Got a Capital One credit card? Then you might want to check out some news that affects borrowers who have cards with the company.
If a Capital One credit card is what’s in your wallet, then you may be covered under a new class-action settlement concerning the bank’s business practices. Capital One has reached a settlement with banking regulators (which we apparently have!) to pay $60 million in damages, and a further $150 million to Capital One credit card holders after the company admitted some “deceptive marketing and billing practices,” mostly concerning third-party vendors.
Chances are, you’ve already encountered some of the practices that Capital One credit card users experienced and the company later got into trouble for inadvertently (or perhaps knowingly) exposing their customer base. It appears third-party, post account-opening offers and deals for services of dubious value such as “credit protection” are at the heart of the issue, and now the company has to pay up in the settlement.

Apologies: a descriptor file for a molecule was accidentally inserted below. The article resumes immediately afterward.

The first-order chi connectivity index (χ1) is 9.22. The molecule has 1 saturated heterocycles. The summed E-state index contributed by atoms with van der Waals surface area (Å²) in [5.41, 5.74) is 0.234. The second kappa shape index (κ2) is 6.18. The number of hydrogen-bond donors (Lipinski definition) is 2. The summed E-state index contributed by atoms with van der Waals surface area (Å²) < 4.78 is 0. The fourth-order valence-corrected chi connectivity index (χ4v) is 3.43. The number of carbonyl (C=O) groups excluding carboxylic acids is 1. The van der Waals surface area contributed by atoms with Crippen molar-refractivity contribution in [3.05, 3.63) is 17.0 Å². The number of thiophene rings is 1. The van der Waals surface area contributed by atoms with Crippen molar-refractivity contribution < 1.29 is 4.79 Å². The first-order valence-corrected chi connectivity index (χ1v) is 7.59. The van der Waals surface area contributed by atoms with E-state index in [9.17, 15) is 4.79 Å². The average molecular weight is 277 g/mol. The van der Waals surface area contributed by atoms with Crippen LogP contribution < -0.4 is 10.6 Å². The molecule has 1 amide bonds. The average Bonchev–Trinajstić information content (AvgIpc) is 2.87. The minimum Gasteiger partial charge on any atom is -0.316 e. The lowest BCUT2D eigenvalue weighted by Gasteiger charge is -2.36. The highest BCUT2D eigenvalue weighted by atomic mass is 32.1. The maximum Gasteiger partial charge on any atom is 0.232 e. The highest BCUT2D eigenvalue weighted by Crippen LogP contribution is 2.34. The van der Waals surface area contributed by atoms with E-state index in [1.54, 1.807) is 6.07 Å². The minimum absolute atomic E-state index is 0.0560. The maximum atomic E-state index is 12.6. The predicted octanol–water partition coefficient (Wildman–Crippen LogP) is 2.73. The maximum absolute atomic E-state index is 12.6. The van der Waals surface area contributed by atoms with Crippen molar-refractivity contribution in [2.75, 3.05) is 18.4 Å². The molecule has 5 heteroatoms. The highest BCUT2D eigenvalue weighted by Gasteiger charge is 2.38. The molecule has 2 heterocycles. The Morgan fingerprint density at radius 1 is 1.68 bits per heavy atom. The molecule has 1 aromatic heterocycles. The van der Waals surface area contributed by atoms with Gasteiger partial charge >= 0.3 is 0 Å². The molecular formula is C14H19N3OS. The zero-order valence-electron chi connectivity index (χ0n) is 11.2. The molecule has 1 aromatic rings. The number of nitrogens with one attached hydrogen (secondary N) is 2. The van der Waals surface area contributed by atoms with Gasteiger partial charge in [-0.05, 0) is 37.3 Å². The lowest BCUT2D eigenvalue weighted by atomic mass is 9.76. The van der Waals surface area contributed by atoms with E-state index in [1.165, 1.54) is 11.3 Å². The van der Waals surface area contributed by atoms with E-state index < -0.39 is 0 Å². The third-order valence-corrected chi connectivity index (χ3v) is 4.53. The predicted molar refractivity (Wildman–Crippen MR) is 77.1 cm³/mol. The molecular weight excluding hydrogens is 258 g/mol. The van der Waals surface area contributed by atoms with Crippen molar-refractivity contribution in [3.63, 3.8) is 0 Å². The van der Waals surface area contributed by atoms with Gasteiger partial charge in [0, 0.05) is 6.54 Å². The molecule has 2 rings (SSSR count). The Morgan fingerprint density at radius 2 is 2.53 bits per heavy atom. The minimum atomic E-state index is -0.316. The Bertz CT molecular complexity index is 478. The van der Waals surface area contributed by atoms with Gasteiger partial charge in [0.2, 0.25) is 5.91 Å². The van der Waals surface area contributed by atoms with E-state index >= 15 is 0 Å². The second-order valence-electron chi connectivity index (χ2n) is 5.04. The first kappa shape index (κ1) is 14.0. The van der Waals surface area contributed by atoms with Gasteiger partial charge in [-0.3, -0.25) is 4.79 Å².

Capital One credit card business president Ryan Schneider commented on the settlement, saying that the bank was indeed “inconsistent” with regulation. He said:
“We are accountable for the actions that vendors take on our behalf… These marketing calls were inconsistent with the explicit instructions we provided to agents for how these products should be sold. We apologize to those customers who were impacted and we are committed to making it right.”
Kent Markus of the newly-created Consumer Financial Protection Bureau explains that the onus is on the company to get the funds to entitled Capital One credit card holders:
“Customers do not have to opt in to this… They are in automatically. Cap One has to identify the customers.”
Capital One notes that the average refund to cardholders should be less than $100, and will automatically appear on statements.
— Jay Leno (@jayleno) July 20, 2012